This post originally appeared in The Finger Lakes Times (NY), as an installment in the weekly series, “Denim Spirit.”
I invite us to think about the dysfunction of alienation.
Our political and theological discourse has dragged us into the balkanization of states, the grim alienation of cultures, animosity among classes, and hostility between races, ethnicities, and genders. Let us consider this situation the way a therapist might when assisting in the healing of a family system.
When a child or adult is acting out with bad or disruptive behavior in a family, he or she is probably acting out a problem the entire family-system shares. The person doing the acting out is the incarnation of a bigger problem – some wound or difficulty in the family itself.
What we have learned about families over time, is that treating only the individual child – the problem child, so to speak – while not addressing the larger family issues, probably won’t create much progress.
Edwin Friedman, one of the first to articulate Family Systems Theory, applied his understanding to institutions beyond the family. I once heard him say that anxiety usually gets located in a particular part of a system, whether a family, business, or governmental agency. The anxiety of the whole system gets held by a single person or group, who then tends to act it out in disruptive or destructive ways.
In other words, the anxiety of the entire system gets associated with whichever particular part is holding onto it or exhibiting it in a given moment. But the individual or group, while usually blamed and marginalized because of how they act it out, is holding the anxiety that belongs to the whole system.
It will not resolve problems and conflicts within a family or organization if we only treat one person or one part of the system. A global example is helpful here.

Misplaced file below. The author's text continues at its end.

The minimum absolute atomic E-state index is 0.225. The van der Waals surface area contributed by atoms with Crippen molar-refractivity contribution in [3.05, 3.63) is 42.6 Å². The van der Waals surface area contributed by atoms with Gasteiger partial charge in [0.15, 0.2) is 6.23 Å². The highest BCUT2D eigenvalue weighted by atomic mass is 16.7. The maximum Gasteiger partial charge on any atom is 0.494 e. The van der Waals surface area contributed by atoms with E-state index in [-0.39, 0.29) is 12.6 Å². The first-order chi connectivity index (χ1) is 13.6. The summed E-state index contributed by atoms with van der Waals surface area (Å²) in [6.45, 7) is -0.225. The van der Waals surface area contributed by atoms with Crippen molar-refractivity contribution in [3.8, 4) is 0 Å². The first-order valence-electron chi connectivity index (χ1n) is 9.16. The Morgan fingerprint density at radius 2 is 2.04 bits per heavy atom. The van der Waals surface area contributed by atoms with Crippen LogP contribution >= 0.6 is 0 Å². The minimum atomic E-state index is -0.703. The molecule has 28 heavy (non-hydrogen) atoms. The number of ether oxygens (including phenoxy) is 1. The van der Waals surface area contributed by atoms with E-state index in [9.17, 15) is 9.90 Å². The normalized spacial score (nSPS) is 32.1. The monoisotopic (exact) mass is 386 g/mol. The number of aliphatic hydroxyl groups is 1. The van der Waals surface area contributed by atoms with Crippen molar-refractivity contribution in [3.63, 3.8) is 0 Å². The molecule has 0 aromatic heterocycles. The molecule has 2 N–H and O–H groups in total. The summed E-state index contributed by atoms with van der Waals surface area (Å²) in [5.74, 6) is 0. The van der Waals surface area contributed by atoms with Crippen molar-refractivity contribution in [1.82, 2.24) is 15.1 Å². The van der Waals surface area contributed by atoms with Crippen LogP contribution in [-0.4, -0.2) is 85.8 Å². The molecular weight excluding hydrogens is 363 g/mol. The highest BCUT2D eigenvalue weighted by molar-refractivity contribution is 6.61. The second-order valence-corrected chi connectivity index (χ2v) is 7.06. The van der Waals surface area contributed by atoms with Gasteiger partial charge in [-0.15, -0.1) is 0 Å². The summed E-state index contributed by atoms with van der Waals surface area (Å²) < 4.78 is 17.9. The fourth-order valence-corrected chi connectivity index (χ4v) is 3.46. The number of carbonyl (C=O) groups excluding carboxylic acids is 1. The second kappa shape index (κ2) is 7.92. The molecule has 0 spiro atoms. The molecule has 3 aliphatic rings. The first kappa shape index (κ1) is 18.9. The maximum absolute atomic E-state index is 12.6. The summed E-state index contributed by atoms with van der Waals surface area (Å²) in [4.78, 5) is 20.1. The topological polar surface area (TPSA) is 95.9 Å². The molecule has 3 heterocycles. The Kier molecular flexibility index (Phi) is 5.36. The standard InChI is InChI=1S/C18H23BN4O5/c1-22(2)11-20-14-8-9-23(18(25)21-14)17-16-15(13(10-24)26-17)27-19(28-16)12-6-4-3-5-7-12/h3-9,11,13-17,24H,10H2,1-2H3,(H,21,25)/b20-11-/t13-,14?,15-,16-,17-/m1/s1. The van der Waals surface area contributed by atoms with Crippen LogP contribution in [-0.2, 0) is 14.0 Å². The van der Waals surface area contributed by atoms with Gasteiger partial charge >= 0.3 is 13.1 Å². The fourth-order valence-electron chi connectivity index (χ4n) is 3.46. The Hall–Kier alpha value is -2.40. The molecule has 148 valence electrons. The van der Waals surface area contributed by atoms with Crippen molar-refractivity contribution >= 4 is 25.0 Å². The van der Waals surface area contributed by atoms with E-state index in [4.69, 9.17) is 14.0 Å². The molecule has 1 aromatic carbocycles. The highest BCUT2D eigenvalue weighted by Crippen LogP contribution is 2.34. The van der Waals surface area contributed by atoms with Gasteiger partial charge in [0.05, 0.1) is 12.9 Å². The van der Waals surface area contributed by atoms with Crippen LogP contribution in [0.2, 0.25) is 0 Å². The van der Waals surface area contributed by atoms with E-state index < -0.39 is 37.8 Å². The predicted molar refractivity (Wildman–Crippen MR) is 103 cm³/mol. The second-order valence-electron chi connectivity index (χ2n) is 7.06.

We cannot treat climate change as if it is only an issue of oil and coal. Instead, it has to do with our entire economic system from top to bottom. Climate change involves every political
and business institution in the world, not to mention nearly every element of culture we cherish. To address climate change, we will have to engage all of them and not treat one as the enemy and one as the hero.
We need to think of ourselves, and those with whom we share the planet, as a whole loaf with many ingredients. Each ingredient is incomplete, and perhaps even undesirable by itself. But learn to incorporate and activate the salt with the sugar, and blend the butter with the flour, and boy howdy, it can be delicious.
The thing about alienation between individuals or parts of a system, is that reconciliation does not require agreement or an outcome that delivers one big happy family. People do not even need to like each other. We simply have to be willing to work together for the common or greater good.
Reconciliation between bitter rivals and enemies, and the positive outcomes made possible by working together, can be tantalizingly close at hand. It requires a willingness to risk self-interest for the sake of common interest, and the courageous tough-mindedness to be an ingredient instead of insisting on being the only thing that matters.